It was either that or it was Michelangelo’s fantasy or idea of what a perfect male should look like. This was something we started to wonder about with the new appreciation of Michelangelo’s homosexuality. And it was in this light that we could better understand how he could’ve really put so much effort and energy into this work.
Anyways, we had more time to browse around the galleries that we missed earlier (including an intriguing musical gallery showing instruments used as early as the 15th century). Most of the paintings were of religious scenes, which we didn’t really appreciate much considering we weren’t into religion.
When we returned to the statue of David, I tried to sneak in another photo to show the context of the crowd, but that was when the nearest proctor caught me and immediately pointed at me to put the camera into my bag and never take it out.
So from that point on, we basically just explored the rest of the gallery pretty much looking at whatever caught our eye. Perhaps the most interesting works were the ones that showed what Florence looked like back in the day. We were also interested in a room showing other casts and statues, which was in the room to the left of the large Michelangelo room.
One thing we noticed about all the other statues besides the David one was that the level of detail devoted to David wasn’t there in those other statues (most of them smaller). I guess it was these subtle things that made us start to understand why people thought the David statue was as worth the price of admission and the wait as anything.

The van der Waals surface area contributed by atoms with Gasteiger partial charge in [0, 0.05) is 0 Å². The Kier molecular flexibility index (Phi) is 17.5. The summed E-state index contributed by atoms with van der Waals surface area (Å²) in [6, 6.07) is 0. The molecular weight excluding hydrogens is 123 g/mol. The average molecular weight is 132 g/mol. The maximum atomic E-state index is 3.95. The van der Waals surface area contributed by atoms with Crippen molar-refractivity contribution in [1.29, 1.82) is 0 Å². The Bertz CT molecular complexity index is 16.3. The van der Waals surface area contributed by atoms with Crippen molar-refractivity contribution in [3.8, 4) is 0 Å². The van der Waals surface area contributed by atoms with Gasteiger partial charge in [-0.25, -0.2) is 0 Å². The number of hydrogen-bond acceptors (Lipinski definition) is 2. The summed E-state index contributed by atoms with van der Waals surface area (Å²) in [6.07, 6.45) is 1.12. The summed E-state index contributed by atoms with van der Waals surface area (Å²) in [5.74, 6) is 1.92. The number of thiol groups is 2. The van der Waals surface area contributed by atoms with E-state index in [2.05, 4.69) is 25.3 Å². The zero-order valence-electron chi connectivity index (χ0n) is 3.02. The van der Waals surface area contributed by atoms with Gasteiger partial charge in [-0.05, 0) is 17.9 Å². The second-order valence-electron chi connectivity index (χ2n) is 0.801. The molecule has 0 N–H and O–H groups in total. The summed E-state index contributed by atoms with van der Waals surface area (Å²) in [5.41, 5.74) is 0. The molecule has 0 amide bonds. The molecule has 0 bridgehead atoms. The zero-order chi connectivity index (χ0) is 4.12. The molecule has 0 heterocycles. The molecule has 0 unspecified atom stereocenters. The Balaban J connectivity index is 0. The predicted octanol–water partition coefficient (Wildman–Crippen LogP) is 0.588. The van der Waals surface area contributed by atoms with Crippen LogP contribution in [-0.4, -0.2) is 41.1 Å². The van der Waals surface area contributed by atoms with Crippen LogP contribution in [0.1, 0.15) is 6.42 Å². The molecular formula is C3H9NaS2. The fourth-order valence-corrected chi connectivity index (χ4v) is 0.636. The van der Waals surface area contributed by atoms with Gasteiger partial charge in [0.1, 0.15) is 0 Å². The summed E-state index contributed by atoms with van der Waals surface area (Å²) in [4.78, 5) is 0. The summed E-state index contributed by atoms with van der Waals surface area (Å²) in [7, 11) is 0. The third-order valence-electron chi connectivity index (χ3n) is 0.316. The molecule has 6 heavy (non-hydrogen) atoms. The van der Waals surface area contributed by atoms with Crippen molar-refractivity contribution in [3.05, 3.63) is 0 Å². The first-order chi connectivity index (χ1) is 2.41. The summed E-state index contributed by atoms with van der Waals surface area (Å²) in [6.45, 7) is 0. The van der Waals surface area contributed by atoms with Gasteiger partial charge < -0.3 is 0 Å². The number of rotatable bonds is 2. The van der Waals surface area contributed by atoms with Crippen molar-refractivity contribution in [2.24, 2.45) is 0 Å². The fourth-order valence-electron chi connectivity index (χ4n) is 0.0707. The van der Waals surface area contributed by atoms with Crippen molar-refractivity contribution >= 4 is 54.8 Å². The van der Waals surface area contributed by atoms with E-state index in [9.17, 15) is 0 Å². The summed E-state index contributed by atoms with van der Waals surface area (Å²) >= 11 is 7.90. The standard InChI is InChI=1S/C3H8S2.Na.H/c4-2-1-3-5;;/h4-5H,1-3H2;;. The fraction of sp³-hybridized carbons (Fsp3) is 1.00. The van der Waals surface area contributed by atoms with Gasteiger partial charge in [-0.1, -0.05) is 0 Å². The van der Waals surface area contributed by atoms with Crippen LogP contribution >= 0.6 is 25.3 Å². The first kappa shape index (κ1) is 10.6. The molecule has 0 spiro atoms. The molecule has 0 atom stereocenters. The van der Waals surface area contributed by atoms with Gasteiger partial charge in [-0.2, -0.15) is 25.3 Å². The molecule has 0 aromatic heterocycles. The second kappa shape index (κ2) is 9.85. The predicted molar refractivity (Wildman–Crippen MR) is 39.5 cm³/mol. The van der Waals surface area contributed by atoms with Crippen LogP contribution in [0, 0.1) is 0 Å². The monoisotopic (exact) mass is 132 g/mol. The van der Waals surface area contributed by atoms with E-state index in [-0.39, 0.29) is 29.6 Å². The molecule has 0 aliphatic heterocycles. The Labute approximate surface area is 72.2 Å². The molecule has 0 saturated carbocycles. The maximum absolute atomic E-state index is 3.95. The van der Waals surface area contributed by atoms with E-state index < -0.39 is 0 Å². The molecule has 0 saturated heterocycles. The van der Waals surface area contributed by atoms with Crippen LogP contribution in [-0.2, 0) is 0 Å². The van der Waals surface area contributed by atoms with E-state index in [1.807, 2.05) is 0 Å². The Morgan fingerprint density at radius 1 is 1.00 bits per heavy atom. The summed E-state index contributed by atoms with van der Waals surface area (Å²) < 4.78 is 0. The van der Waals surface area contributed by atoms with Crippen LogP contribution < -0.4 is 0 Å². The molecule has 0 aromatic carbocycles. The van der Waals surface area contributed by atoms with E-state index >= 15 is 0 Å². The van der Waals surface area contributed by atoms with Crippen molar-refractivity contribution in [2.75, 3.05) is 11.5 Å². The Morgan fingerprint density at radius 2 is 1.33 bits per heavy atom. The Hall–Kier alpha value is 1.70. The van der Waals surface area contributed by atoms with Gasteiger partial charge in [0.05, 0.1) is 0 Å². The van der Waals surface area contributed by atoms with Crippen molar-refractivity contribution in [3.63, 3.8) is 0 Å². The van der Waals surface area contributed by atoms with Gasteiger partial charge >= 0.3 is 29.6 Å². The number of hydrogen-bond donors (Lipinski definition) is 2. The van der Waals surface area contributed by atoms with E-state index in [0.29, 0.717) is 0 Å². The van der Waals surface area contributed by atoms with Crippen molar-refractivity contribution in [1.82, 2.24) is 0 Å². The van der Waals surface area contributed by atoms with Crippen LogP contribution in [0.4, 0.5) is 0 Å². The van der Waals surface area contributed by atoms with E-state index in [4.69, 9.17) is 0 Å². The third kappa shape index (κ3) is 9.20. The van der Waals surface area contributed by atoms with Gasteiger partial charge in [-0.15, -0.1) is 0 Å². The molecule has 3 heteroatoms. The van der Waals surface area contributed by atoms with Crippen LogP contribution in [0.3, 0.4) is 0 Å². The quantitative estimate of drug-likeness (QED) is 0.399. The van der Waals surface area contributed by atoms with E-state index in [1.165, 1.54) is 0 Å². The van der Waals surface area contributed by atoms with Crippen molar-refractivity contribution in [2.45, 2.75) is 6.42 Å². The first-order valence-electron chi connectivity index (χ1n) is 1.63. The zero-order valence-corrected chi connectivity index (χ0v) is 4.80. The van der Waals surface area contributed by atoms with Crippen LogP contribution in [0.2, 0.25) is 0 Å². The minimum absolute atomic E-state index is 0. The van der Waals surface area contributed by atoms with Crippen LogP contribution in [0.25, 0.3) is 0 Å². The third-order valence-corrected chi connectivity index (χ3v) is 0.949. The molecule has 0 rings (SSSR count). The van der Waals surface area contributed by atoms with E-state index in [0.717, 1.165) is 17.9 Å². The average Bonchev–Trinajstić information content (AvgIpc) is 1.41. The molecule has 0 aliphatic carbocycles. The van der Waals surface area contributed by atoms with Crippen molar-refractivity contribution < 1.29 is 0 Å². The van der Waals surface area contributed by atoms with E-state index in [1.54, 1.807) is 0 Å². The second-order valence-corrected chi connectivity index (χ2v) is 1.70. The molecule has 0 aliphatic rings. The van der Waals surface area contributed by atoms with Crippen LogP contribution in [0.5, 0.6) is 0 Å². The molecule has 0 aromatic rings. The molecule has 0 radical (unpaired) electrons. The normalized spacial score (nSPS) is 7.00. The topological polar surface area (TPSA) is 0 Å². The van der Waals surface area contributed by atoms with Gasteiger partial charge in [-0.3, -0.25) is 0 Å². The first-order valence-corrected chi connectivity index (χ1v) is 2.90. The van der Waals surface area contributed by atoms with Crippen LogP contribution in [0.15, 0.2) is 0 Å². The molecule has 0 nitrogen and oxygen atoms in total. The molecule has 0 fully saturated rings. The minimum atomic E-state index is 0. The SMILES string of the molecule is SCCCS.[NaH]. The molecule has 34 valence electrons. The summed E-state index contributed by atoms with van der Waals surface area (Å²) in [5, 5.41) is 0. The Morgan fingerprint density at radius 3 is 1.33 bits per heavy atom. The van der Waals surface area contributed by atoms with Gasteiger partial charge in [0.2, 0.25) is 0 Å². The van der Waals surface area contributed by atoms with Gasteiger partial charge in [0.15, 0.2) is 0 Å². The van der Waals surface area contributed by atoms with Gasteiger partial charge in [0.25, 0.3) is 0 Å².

Now the next order of business was to return to the Hotels Club and use their Wi-Fi so we could let the Palazzo Cendon know that we were running two hours late due to the 8:30 train being sold out.
Eventually at 10am, we boarded the train, which was crowded this time (as opposed to the Roma to Napoli train). There was someone using our seat as he was occupying two seats, but then we claimed our seat and everything was cool.
Even though this train was to get us to the island part of Venice in 2 hours 10 minutes, I didn’t realize that it made at least 3 or 4 stops… one in Bologna Central at 10:55am, one in Padova at 11:50am, and then one in Venice at 12:10pm but not with the water canals (which we almost mistakenly got off on).
It was a good thing I helped this one Italian girl getting her stuff down from the top (which was out of her reach) as she was about to disembark the train. When Julie and I had mistakenly gotten off, she eventually told me in Italian that it wasn’t the Santa Lucia station (though we did start to wonder something was a bit off).
Another couple did the same thing, so it was fortunate that we were back on the train (though we did annoy some folks who were trying to get off since he thought we were just boarding the train before everyone got off).
Finally at 12:25pm, we were at the Venice Santa Lucia Station. As soon as we walked out of the station, we knew we were in the right place as we could see the water canal (part of the Grand Canal) as well as crowds of people gathered about this area. Further affirming our suspiscions were information booths, biglieterias for water taxis, and general foot traffic.